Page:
How to get over your fear of public speaking
This blog was originally written for GrandPR, a student-run PR firm at Grand Valley State University.
Despite the fact that we all have to do it, public speaking is still many people’s biggest fear. Preparation and practice are the keys to a smooth and fear-free speech! Here are some tips to help you feel confident and prepared the next time you have to speak in front of a group.
Know your topic.
Your fear of public speaking may stem more from not knowing the information than the act of public speaking itself. When you’re preparing your presentation, it doesn’t hurt to do a little extra research to keep up your sleeve for Q&A sessions.
When possible, present on topics that you're passionate about.
This isn’t always an option, but speaking from experience, I can say that my presentations and speeches are SO much easier and less scary when the topic is something that I enjoy talking about. Not only do I know the topic inside and out, but it’s also very likely that this isn’t the first time that I’ve spoken out loud about it.
Practice, practice, practice - OUT LOUD.
When it comes to public speaking, we have a tendency to rehearse it ‘in our heads,’ thinking that that will suffice as real practice. News flash- this won’t help! Sure, you’ll familiarize yourself with the presentation more, but how many times have you rehearsed your speech ‘in your head’ just to get up in front of people and realize how challenging it is to say the words out loud?
While practicing out loud won’t make this go away completely, you would be amazed at how much it can help. You might recognize consistent places in your presentation where you always stumble, things that don’t sound the way out loud that they did in your head, and more. This way, you’ll be able to smooth them out before you are in front of a group of people.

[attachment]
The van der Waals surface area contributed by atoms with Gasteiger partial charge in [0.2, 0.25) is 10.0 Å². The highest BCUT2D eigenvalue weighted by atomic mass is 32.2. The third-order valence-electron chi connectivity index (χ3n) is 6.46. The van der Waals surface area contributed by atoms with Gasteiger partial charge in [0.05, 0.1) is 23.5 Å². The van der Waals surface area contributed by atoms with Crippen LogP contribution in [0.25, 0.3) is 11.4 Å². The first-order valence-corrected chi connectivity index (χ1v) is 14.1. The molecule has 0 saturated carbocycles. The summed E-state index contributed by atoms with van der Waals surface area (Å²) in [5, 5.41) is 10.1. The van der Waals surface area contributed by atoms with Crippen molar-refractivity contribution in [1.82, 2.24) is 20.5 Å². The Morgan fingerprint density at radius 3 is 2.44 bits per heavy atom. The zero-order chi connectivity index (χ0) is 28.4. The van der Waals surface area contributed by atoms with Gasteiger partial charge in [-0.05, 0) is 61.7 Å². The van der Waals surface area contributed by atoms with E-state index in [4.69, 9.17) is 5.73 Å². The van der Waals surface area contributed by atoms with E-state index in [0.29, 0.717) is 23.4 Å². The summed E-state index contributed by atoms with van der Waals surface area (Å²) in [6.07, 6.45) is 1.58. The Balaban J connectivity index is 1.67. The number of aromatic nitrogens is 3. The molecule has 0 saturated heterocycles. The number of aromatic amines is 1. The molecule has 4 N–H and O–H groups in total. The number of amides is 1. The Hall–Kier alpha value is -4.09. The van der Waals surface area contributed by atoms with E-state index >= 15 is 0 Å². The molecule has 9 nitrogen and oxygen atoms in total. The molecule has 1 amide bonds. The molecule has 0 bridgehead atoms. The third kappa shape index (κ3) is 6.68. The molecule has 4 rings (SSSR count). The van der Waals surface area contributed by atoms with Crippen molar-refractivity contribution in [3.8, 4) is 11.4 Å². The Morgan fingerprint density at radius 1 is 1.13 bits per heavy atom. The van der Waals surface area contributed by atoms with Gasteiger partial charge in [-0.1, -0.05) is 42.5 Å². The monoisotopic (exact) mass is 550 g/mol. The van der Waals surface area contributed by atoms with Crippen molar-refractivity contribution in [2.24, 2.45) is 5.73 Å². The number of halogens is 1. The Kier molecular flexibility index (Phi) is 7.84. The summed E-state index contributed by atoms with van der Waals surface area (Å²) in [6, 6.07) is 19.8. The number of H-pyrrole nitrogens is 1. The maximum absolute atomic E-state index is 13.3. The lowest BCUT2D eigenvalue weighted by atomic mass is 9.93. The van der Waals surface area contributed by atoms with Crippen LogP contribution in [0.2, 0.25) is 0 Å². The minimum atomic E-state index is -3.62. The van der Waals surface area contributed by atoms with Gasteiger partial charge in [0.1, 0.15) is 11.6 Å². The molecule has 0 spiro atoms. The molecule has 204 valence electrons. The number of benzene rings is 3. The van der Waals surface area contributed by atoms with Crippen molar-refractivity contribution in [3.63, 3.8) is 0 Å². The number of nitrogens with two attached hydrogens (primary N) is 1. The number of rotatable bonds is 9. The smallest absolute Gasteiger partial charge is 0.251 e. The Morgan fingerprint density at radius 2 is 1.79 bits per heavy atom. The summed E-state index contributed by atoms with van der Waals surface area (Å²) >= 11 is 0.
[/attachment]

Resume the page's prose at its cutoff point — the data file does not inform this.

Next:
Find a friend, group, or organization to practice in front of.
If you’re in college, there’s a good chance that your school has a speech center that will let you get practice presenting and offer advice. If that option isn’t available, find a friend or two- or an organization, like Toastmasters- that will let you have a trial run on your presentation. This is one of those tips that we like to avoid since it can be uncomfortable. But having a friend hold you accountable to practice your presentation (or making an appointment with a speech help center!) can have huge benefits and make you feel calmer once your real presentation day comes.
Don't wait until the last minute.
Another reason to have a friend watch your presentation or make an appointment? It means you HAVE to get it done early! While it’s human nature to put off things we don’t enjoy until the last minute, you’ll end up saving yourself time, stress, and anxiety by making sure that you give yourself plenty of time to prepare.
Above all, remember that everyone still gets nervous when they’re speaking in front of a group of people. It’s only natural. The people you are presenting to will want you to do well- they are not there to judge you, and they would probably be just as nervous as you. Prepare well, take a deep breath, and slay that speech!